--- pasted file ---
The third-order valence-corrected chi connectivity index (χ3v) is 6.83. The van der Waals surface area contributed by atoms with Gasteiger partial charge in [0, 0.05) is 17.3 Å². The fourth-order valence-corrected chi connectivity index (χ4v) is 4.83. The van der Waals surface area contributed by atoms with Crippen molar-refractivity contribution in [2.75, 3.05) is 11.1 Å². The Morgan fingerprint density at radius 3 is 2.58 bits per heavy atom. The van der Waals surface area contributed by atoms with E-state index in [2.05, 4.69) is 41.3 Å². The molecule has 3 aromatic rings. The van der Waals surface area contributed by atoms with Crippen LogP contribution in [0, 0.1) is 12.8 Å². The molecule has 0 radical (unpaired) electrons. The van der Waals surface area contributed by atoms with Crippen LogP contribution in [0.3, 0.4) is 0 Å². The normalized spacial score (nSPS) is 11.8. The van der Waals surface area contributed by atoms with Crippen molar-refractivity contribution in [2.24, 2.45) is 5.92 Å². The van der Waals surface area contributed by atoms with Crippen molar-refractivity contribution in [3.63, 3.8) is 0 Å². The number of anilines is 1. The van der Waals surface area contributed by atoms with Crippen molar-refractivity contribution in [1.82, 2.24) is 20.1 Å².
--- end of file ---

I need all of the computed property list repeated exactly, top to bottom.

The third-order valence-corrected chi connectivity index (χ3v) is 6.83. The van der Waals surface area contributed by atoms with Gasteiger partial charge in [0, 0.05) is 17.3 Å². The fourth-order valence-corrected chi connectivity index (χ4v) is 4.83. The van der Waals surface area contributed by atoms with Crippen molar-refractivity contribution in [2.75, 3.05) is 11.1 Å². The Morgan fingerprint density at radius 3 is 2.58 bits per heavy atom. The van der Waals surface area contributed by atoms with E-state index in [2.05, 4.69) is 41.3 Å². The molecule has 3 aromatic rings. The van der Waals surface area contributed by atoms with Crippen LogP contribution in [0, 0.1) is 12.8 Å². The molecule has 0 radical (unpaired) electrons. The van der Waals surface area contributed by atoms with Crippen LogP contribution in [0.3, 0.4) is 0 Å². The normalized spacial score (nSPS) is 11.8. The van der Waals surface area contributed by atoms with Crippen molar-refractivity contribution in [2.24, 2.45) is 5.92 Å². The van der Waals surface area contributed by atoms with Crippen molar-refractivity contribution in [3.63, 3.8) is 0 Å². The number of anilines is 1. The van der Waals surface area contributed by atoms with Crippen molar-refractivity contribution in [1.82, 2.24) is 20.1 Å².